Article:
Flexible-hour Contracts Explained


Flexible-hour Contracts Explained

From 1 April 2017, all individual employment agreements needed to comply with changes to the Employment Relations Act 2000, created by the Employment Relations Amendment Act 2016. All collective employment agreements must comply too; however they need to comply on different timeframes depending on when the CEA expires.


In short, there are minimum legislative standards relating to shift cancellations, secondary employment and flexible-hour contracts – commonly known as “availability provisions”.

Availability Provisions


Waged Employees

Many employment agreements contain a clause outlining a waged employee’s guaranteed hours of work with a statement saying “the Employee may be required to work additional hours as required”.

Under the legislative amendments, if an Employer “requires” an Employee to be available to work outside the guaranteed hours, then the employment agreement must contain an availability provision.

This provision must be used when an Employee’s work is conditional on the Employer making work available and where the Employee is required to be available to accept the work. The clause can only be included when there are specific agreed hours of work and there are a guaranteed minimum number of hours.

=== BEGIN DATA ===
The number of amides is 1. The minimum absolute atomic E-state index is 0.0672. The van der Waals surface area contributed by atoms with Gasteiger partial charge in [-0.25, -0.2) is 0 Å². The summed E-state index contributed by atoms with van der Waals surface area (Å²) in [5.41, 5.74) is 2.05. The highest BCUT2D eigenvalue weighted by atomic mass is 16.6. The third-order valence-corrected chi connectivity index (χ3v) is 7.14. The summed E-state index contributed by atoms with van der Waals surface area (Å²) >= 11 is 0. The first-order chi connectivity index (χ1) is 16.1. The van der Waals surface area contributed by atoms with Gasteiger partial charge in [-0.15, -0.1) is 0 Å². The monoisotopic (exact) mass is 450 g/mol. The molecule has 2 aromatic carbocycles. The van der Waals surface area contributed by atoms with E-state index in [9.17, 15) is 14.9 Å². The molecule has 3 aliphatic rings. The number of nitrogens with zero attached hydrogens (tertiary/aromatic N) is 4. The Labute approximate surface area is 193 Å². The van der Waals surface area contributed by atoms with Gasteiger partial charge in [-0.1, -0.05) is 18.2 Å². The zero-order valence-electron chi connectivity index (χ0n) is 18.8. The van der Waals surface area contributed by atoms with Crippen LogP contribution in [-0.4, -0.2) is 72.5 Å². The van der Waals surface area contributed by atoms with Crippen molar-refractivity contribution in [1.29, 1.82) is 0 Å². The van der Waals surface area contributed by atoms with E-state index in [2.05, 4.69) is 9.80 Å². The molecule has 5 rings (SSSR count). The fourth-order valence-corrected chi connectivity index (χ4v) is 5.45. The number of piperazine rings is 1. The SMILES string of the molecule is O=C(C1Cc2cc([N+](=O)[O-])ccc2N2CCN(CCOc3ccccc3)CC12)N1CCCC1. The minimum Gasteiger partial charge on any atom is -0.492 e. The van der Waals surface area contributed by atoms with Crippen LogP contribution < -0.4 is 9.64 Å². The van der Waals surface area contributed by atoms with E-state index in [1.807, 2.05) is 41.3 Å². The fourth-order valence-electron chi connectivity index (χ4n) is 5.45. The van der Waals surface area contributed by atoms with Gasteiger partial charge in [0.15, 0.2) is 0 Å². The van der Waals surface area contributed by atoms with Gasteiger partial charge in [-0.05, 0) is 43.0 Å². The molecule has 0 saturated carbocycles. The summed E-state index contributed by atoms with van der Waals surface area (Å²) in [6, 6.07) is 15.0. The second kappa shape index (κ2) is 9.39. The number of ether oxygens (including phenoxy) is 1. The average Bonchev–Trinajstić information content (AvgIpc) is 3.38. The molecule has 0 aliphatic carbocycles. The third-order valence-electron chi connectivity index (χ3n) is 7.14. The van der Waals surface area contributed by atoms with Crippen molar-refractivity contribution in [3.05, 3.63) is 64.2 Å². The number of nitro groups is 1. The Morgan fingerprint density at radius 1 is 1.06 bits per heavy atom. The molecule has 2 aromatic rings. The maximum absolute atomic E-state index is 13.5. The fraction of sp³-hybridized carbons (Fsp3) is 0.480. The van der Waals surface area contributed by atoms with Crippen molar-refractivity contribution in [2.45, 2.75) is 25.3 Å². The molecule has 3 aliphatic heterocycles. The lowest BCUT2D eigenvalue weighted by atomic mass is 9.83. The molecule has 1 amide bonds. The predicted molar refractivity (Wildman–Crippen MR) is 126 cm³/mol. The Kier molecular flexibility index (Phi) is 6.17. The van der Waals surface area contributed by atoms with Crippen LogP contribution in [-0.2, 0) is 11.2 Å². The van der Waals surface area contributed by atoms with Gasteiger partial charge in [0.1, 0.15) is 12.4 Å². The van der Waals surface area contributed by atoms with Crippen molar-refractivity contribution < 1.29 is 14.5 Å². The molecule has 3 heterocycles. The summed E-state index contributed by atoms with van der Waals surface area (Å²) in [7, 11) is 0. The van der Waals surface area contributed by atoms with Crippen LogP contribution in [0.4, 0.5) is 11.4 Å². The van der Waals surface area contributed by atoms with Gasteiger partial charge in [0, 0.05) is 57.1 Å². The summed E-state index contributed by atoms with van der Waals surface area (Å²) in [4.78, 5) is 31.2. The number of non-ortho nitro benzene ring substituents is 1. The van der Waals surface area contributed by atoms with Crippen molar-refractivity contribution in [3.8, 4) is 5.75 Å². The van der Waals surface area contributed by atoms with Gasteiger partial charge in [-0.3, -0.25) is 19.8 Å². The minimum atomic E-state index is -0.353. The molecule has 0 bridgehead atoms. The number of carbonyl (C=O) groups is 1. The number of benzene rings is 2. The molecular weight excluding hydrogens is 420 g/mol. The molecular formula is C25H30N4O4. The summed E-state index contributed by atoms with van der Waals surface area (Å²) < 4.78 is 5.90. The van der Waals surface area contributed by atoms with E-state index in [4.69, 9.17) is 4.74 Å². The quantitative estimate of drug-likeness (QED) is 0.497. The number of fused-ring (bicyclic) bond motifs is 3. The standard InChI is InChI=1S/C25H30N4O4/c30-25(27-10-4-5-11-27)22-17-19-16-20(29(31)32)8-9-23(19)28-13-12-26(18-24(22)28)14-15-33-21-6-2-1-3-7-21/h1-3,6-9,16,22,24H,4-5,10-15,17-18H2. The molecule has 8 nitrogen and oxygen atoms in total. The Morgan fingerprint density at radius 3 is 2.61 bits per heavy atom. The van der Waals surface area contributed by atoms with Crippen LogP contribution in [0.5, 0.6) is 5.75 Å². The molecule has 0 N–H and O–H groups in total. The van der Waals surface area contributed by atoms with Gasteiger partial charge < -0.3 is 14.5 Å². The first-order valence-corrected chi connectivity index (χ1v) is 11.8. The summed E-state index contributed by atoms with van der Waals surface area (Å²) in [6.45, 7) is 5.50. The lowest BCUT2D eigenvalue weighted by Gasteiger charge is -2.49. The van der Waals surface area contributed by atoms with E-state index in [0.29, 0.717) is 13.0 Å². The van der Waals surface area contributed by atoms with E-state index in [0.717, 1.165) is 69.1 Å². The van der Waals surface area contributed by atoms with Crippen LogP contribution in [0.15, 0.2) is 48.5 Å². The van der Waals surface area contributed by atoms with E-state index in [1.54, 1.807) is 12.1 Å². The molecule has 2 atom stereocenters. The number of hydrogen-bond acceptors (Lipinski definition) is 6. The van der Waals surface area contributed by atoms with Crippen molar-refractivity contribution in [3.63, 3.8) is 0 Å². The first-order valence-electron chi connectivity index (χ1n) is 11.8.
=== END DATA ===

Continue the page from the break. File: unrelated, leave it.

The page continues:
Employers also have a responsibility to provide reasonable compensation for requiring Employees to be available to work outside the guaranteed hours.


Salaried Employees

Most employment agreements for salaried Employees state that the Employee may be required to work outside their ordinary hours to fulfil the requirements of the role and the salary compensates for this. Whether this will suffice under the legislation will largely depend on the hours of work and the specific wording.


Cancellation Provisions

Where an availability provision is stated in the IEA a cancellation provision will also need to be stated clearly advising what payments will be provided to employees in the event that a previously agreed shift is cancelled at short notice.


Employment Agreement Clauses

Not getting this right means that an Employee is within their rights to decline additional work offered and can’t be disciplined or disadvantaged for saying no to extra work hours.


The Labour Inspectorate can take action against an Employer because there is no availability provision and seek a penalty for non-compliance.

Depending on the requirements within each different business, there are a range of options for wording in relation to hours of work, additional hours of work and availability. Get in touch for advice or to access our template employment agreement clauses to ensure your documentation complies.

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